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Is there any point to using retain on a singleton? I believe the whole point of using the singleton pattern is to keep one global object to access from various classes. What would be a case to use retain on such an object?

Generally, the implementation of retain in a singleton class returns self (not singleton instance) like below:

-(id)retain
{
   return self;
}

I recently went through some open source code, and the author repeatedly retained the singleton

object = [[SingletonClass shareObject] retain]

and released it in dealloc.

So when I tried to build this project, it worked at first, then crashed when it attempted to access variables on singleton object later.

What would happen exactly, if I retain a singleton object and attempt to access it?

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there's no need to do that –  Andrey Chernukha Sep 18 '13 at 4:43
    
possible duplicate of Do I use retain or copy in my singleton? –  Lithu T.V Sep 18 '13 at 4:44
    
It's different question I'm not talking about variable in singleton, I'm talking about singleton object itself. –  REALFREE Sep 18 '13 at 4:46

2 Answers 2

up vote 1 down vote accepted

Just because it's a singleton doesn't mean its lifetime is necessarily the lifetime of the process. For example, you might have some singleton that obtains a resource. But until you need that resource, there's no point in creating it. Likewise, you might know that all instances are done with that resource, so why keep it around? An easy way to keep track of whether a singleton needs to continue to exist is its retain count.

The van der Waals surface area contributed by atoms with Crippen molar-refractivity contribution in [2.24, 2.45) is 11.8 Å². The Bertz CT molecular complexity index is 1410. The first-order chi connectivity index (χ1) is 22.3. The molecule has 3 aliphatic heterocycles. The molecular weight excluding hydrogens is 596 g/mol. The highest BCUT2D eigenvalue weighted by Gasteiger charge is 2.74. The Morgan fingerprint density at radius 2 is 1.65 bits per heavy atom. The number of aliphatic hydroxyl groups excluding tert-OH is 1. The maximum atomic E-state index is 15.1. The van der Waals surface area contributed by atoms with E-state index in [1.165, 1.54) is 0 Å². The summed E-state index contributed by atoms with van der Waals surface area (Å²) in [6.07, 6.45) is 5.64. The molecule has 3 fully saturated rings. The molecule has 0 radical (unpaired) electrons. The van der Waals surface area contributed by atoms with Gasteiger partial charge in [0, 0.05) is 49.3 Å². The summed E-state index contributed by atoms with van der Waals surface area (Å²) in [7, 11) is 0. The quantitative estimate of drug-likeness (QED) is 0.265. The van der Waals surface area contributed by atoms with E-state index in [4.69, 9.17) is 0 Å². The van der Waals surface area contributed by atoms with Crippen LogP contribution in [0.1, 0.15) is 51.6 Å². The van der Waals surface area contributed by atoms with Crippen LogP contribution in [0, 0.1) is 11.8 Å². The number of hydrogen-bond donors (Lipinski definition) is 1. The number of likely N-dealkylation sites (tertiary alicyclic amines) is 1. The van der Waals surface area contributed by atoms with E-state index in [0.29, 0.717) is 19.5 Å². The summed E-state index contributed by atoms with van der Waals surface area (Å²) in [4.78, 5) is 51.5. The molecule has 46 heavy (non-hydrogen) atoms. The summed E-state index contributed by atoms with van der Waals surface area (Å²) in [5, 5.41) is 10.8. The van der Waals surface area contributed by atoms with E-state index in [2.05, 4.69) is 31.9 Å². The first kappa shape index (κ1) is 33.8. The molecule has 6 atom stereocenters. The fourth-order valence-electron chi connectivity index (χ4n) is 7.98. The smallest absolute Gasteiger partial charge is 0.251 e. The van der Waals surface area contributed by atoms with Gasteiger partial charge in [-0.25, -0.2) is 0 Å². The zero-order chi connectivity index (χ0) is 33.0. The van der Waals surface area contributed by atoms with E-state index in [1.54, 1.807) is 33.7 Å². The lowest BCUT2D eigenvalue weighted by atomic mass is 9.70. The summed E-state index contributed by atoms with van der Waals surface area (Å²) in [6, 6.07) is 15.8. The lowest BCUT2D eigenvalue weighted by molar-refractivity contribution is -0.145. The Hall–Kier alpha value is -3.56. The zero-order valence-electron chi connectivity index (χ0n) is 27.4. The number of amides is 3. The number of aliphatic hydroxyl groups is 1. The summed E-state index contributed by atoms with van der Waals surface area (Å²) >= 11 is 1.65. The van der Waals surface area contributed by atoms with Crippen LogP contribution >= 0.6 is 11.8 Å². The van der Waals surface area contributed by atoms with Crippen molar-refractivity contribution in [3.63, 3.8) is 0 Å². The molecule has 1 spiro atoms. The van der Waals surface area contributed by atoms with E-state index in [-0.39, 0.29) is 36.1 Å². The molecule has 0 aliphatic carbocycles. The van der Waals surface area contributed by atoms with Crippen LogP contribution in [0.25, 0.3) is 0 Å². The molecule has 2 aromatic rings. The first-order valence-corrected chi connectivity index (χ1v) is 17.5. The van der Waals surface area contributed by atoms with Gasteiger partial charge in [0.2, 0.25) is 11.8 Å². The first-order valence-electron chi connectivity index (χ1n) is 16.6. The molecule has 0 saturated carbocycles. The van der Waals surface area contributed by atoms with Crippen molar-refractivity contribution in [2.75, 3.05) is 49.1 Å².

For example, you might have a singleton that represents the video camera built-in to a user's device. There might be different parts of your application that need to access the camera. But it might also be possible to use your app without the camera, or the workflow may dictate that the camera is turned off at some point (for privacy, or whatever). So you don't allocate the singleton until the user initiates an action that starts camera use. They may do several actions with the camera, such as take a picture, scan a QR code, record some video, etc. Then they may end all of those actions and need the memory taken by the camera freed up (especially on a mobile device). So they end those actions. If each camera-related actions retained the camera singleton, then each released it when they were done, you could free up the memory and other resources used by the camera, even though it's still a singleton.

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I'm still lost. I kinda get your point tho. But generally release method in singleton class is empty and usually. And mostly singleton object's lifetime is whenever user is actively using an application. So I don't see why retain and release methods are used in some place if you ever going to free its memory while application is actively running. –  REALFREE Sep 18 '13 at 5:01

Consistency. Make a point of always retaining objects that you keep references to, even if they're singletons, and you won't make mistakes down the road when you forget to retain objects that reference counts do matter for.

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